Ghana: Happy Days Spot, Winneba

Eating: Fufu or rice balls, with pepper sauce and (surprisingly good, if suspicious-looking) fish bits. Coconuts. Pineapples. Avocados. Bananas & plantains. Green oranges.

Sleeping: Massive amounts, generally 9PM-8AM, believe it or not. On foam beds that might be uncomfortable if I wasn't exhausted. Tonight's bed has Coventry City Football Club sheets and pillowcases, for that extra dollop of surrealism.

Listening: To African music, which has some cool rhythm & bass going on under the sickly-sweet. Hymns sung on the street, and in one of the countless churches (still not sure if Christianity absorbed animism or the other way around, but on the surface, at least, it's a curious melange - Jesus-as-talisman). World Cup fever building on the radio.

Walking: Everywhere. Klicks, maybe 10 a day, just roving around Accra's urban sprawl. My 10-pound sandals would still be a great deal if - God forfend - they fell apart tomorrow.

LP describes Winneba as "pleasant," and they got it in one: not "superb," maybe, but a good place to chill.

Come to think of it, you could describe all of Ghana that way: on the other hand, I've been seeking low-strain activity. Spent a couple of days roving around Kumasi, eating cheap Fan Milk ice cream and running into the same Dutch couple (nice people) wherever I went. Status as cultural capital is overstated, but a nice town.

Took train from Kumasi to Accra, which was cheap but tedious, as it stopped at every little village - and sometimes for no apparent reason at all - and took 18 hours to get there. Evangelists and snake-oil salesmen roved up and down the train, and the usual assortment of cargo, dead and alive, was carried on and off. Splurged at the Novotel - a 9-pound meal, a price which seemed absolutely appalling, but I credit-carded it so it doesn't count.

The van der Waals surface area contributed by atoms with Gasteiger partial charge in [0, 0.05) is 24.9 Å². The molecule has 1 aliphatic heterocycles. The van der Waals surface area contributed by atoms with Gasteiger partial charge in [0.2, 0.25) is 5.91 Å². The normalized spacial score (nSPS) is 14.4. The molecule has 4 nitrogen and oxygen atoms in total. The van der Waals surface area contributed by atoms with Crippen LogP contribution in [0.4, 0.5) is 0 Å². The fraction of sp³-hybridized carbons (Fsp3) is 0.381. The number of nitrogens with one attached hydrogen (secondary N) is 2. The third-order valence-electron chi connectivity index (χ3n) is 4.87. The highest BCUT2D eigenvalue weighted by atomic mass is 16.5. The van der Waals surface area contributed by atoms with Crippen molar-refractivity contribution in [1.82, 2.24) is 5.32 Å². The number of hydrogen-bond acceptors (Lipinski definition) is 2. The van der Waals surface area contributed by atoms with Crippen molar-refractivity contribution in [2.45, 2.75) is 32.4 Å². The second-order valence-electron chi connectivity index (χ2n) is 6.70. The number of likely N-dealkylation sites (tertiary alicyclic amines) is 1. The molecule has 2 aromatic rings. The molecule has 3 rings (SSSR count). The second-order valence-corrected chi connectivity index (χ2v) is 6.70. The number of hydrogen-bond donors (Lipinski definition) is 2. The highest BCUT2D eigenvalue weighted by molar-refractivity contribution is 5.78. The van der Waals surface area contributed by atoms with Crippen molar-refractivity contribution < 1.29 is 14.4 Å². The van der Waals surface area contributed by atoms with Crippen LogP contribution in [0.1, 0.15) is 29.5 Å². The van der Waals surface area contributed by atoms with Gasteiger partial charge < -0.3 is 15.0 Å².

Spent a few nights at the nice-and-cheap YMCA (seemed even nicer when I went over to the Bellevue hotel for an excellent draft beer and a German man told me how his luggage was stolen) in a dorm room with John Akefesone, a nice guy who was theoretically doing his national service but who pleaded malaria with his boss every morning and spent the day shooting the shit with his friend.

Shopping in Shell stations for luxuries. Power cuts every night, and the hum of generates rises above the city. The Ghanaians like their music LOUD.

Caught up on my e-mail, looked for CAR updates - little news, none of it good - wrote & sent postcards, wandered & lazed, chatted with fellow-travellers, dodged scam-artists ("I'm from Vancouver! Come change money on the black market!"). We're supposed to be in rainy season, but only one downpour, a week ago in Kumasi. Lake Volta is at record lows, hence the energy crisis and power cuts.

Tomorrow, day-trip to Cape Coast & Elmina. Next day to Kokrobite, and I expect the truck will catch up with me there.


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